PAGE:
Providing Water to Wildlife
Surface water sources such as puddles, raindrops on leaves, and dew on grass provide much of the water used by wildlife. Animals also get water from the foods they eat. But clean, fresh water that’s accessible to wildlife can often be hard to find, especially during a drought.
Birdbaths and small ponds are excellent ways to provide water for animals. And they can beautify the landscape, as well.
Birdbaths are the most popular way to provide water for wildlife. They can be homemade or commercial models. Birdbaths should be placed so that predators can’t sneak up on unsuspecting users. Keeping brush cover nearby offers protection and perches where birds can preen. Just be sure not to have low shrubbery too close—cats will use it for ambushes. In general, the lower the birdbath, the more open space there should be around it.
Birds prefer baths with textured bottoms for firm footing. You can cover smooth bottoms with pebbles or sand. Water in a birdbath should be no deeper than two to three inches in the middle, and the sides of the bath should slope gently so birds can easily climb in and out.
Birdbaths are available in materials as varied as concrete, terracotta, and plastic. Concrete models are expensive and cumbersome, but provide excellent footing for birds and will not budge in severe weather. A plastic birdbath may need to be secured against strong winds.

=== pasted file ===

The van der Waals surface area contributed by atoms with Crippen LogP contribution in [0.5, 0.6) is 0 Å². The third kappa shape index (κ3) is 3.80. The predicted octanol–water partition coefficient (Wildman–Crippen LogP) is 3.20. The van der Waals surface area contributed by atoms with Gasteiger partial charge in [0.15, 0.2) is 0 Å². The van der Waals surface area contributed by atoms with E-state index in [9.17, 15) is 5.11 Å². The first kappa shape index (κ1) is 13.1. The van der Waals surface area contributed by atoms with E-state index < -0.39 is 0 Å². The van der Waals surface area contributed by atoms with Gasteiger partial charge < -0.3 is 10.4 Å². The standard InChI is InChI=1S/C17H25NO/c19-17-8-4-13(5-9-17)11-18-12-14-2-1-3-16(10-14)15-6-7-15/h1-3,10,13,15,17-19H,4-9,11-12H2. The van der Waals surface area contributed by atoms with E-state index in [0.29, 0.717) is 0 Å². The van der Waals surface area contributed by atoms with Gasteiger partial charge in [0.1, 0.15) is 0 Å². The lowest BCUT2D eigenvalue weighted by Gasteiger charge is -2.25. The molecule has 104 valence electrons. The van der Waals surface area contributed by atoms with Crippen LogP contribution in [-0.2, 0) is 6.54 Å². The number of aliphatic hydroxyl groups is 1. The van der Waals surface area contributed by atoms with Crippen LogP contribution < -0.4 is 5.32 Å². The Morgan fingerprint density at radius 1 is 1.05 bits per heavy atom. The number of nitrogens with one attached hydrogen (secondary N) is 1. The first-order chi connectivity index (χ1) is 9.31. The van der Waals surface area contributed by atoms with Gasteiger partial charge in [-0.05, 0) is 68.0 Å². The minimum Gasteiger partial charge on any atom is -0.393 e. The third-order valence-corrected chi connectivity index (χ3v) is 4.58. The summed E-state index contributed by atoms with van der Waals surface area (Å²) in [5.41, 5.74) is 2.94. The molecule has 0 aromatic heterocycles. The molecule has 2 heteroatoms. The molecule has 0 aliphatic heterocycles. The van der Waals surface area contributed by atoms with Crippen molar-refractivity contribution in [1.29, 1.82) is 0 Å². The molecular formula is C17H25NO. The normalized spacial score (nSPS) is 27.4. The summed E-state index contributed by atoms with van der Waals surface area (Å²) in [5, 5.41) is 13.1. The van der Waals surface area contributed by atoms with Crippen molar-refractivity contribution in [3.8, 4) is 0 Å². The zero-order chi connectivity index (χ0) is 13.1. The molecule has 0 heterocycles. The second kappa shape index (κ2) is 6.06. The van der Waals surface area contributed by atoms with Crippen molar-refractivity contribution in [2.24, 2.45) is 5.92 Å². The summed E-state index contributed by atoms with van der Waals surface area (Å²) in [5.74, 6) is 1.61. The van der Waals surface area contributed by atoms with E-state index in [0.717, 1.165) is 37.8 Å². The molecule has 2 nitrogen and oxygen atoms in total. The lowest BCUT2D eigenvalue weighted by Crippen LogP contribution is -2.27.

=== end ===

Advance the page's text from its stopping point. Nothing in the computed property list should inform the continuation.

Keep the water in birdbaths clean and consistently available. Don’t use bleach or other chemicals to clean your birdbath—scrub it with a textured sponge every few days will remove algae.
Butterfly Watering Stations
Butterflies have special requirements for drinking. They take in liquids through their proboscis, a long, hollow tube that is sort of a modified tongue.
These insects are often seen "puddling,” or gathering at damp, sunny spots, where they draw moisture from mud or sand. Butterflies are incapable of drinking freestanding water, such as in a birdbath.
Use a coffee can or similar container to make a butterfly watering station. Put several inches of clean sand or earth in the bottom, sink it into the ground, and fill it with water. Place rocks in the middle and at the sides for use as landing pads. Change the water regularly to keep mosquitoes from breeding there.
Ponds and Pools
A garden pond can attract a variety of wildlife. One with aquatic plants as well as vegetation around its edges is ideal. Animals that might be attracted to your garden pond include turtles, frogs, birds, snakes, lizards, and raccoons.
You can create a pond with a rubber liner, pre-formed pond, or a large tub—materials readily found at most garden centers. There are many easy-to-grow water plants; make sure you choose ones that will thrive in the light conditions and size of your pond. Consider incorporating koi or goldfish into your pond—but if you expect wildlife, make sure you create hiding places for the fish and don’t get too attached to them!
Make a small water hole in your yard for animals. You’ll be rewarded with fascinating sights and beautiful sounds, and you’ll help them survive dry times!
M. Hostetler, G. Klowden, S. Miller, K. Youngentob, Landscaping Backyards for Wildlife: Top Ten Tips for Success (UW175), Wildlife Ecology and Conservation Department (rev. 10/2012).